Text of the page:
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Credit: Manufacturer Image
American earth geodetic satellite. The LAGEOS satellites were passive vehicles covered with retroreflectors designed to reflect laser beams transmitted from ground stations. Geodesy satellite built by Bendix Corp. (body), Perkin ELmer (reflectors)(#1), ASI (#2) for NASA, ASI, USA. Launched 1976 - 1992.

AKA: LAser GEOdynamics Satellite. Status: Operational 1976. First Launch: 1976-05-04. Last Launch: 1992-10-22. Number: 2 . Gross mass: 405 kg (892 lb). Height: 0.60 m (1.96 ft).

By measuring the time between transmission of the beam and reception of the reflected signal from the satellite, stations could precisely measure the distance between themselves and the satellite. These distances could be used to calculate station's positions to within 1-3 cm. Long term data sets could be used to monitor the motion of the Earth's tectonic plates, measure the Earth's gravitational field, measure the "wobble" in the Earth's axis of rotation, and better determine the length of an Earth day.

LAGEOS 1 was developed by NASA and was placed into a high inclination orbit to permit viewing by ground stations located around the world. LAGEOS 2 was a joint program between NASA and the Italian space agency (ASI), which built the satellite using LAGEOS 1 drawings and specifications, handling fixtures, and other materials provided by NASA.

LAGEOS 2's orbit was selected to provide more coverage of seismically active areas, such as the Mediterranean Basin and California, and may help scientists understand irregularities noted in the motion of LAGEOS 1. Ground tracking stations were located in many countries (including the US, Mexico, France, Germany, Poland, Australia, Egypt, China, Peru, Italy, and Japan) and data from these stations was available world-wide to investigators studying crustal dynamics. LAGEOS 1 also contained a message plaque addressed to human and other beings of the far distant future with maps of the Earth from 3 different eras - 268 million years in the past, present day, and 8 million years in the future (the satellite's estimated decay date).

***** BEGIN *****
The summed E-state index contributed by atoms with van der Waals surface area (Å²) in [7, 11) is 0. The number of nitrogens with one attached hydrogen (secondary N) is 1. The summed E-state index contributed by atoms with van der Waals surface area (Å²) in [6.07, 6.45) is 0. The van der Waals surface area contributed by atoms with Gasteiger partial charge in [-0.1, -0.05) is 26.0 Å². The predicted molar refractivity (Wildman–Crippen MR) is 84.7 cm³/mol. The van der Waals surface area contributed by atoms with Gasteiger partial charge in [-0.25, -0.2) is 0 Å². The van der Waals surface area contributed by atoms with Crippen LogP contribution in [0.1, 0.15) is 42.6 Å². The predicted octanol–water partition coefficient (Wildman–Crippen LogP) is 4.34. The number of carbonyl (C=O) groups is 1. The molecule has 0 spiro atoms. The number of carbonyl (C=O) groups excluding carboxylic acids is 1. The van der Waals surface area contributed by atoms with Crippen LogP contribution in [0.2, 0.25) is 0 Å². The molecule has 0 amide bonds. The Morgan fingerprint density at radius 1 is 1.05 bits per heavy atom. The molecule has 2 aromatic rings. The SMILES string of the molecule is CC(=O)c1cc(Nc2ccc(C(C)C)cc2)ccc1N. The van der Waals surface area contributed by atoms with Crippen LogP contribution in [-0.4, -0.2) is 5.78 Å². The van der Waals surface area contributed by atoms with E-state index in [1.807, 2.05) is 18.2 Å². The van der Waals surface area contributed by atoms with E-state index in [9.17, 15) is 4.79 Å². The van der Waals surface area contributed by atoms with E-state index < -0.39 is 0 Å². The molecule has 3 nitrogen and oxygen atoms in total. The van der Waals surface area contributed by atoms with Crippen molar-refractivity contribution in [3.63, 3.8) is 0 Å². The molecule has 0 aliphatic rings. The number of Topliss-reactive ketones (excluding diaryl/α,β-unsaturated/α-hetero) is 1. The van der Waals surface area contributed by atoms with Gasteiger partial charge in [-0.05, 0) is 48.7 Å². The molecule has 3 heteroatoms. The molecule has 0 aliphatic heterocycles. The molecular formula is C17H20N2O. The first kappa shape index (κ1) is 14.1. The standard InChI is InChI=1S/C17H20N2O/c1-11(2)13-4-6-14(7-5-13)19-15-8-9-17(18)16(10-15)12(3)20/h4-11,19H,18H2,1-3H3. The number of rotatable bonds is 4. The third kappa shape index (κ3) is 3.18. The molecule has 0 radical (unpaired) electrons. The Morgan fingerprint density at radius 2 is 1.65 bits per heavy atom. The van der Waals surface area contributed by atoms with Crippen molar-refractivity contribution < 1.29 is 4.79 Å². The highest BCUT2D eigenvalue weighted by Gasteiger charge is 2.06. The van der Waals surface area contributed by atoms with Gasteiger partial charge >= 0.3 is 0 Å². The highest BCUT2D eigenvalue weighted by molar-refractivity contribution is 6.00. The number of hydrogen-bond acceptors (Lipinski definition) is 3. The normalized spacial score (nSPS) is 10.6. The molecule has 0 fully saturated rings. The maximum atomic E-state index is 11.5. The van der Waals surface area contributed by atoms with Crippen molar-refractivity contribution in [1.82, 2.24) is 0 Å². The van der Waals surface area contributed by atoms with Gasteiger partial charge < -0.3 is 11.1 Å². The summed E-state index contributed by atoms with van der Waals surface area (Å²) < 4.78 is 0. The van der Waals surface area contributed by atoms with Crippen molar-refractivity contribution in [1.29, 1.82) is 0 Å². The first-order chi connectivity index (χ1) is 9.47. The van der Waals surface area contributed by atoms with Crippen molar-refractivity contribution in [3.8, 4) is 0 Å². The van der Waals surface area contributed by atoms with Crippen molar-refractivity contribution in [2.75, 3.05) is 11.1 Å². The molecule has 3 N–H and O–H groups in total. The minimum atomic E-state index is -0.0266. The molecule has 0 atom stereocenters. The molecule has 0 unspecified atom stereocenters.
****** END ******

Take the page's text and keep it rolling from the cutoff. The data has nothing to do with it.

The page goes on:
Both satellites were spherical bodies with an aluminum shell wrapped around a brass core. The design was a compromise between numerous factors including the need to be as heavy as possible to minimize the effects of non-gravitational forces; while being light enough to be placed in a high orbit; and the need to accommodate as many retroreflectors as possible; and the need to minimize surface area to minimize the effects of solar pressure. The materials were chosen to reduce the effects of the Earth's magnetic field on the satellite's orbit. 426 cube-corner retroreflectors were imbedded in the satellites' surface. 422 of these were made of fused silica glass while the other 4 were made of germanium. The vehicles had no onboard sensors or electronics, and were not attitude controlled. Science was performed by reflecting laser light from the vehicle's 426 retroreflectors.

More at: LAGEOS.

Family: Earth, Earth geodetic sat, Medium earth orbit. Country: USA. Launch Vehicles: Thor, Delta, Space Shuttle, Delta 2913, Delta 2000. Launch Sites: Cape Canaveral, Vandenberg, Vandenberg SLC2W, Cape Canaveral LC39B. Agency: NASA, Bendix. Bibliography: 2, 279, 6, 6646, 12753.

1976 May 4 - . 08:00 GMT - . Launch Site: Vandenberg. Launch Complex: Vandenberg SLC2W. LV Family: Thor. Launch Vehicle: Delta 2913.
1992 October 22 - . 17:09 GMT - . Launch Site: Cape Canaveral. Launch Complex: Cape Canaveral LC39B. Launch Platform: MLP3. LV Family: Shuttle. Launch Vehicle: Space Shuttle.

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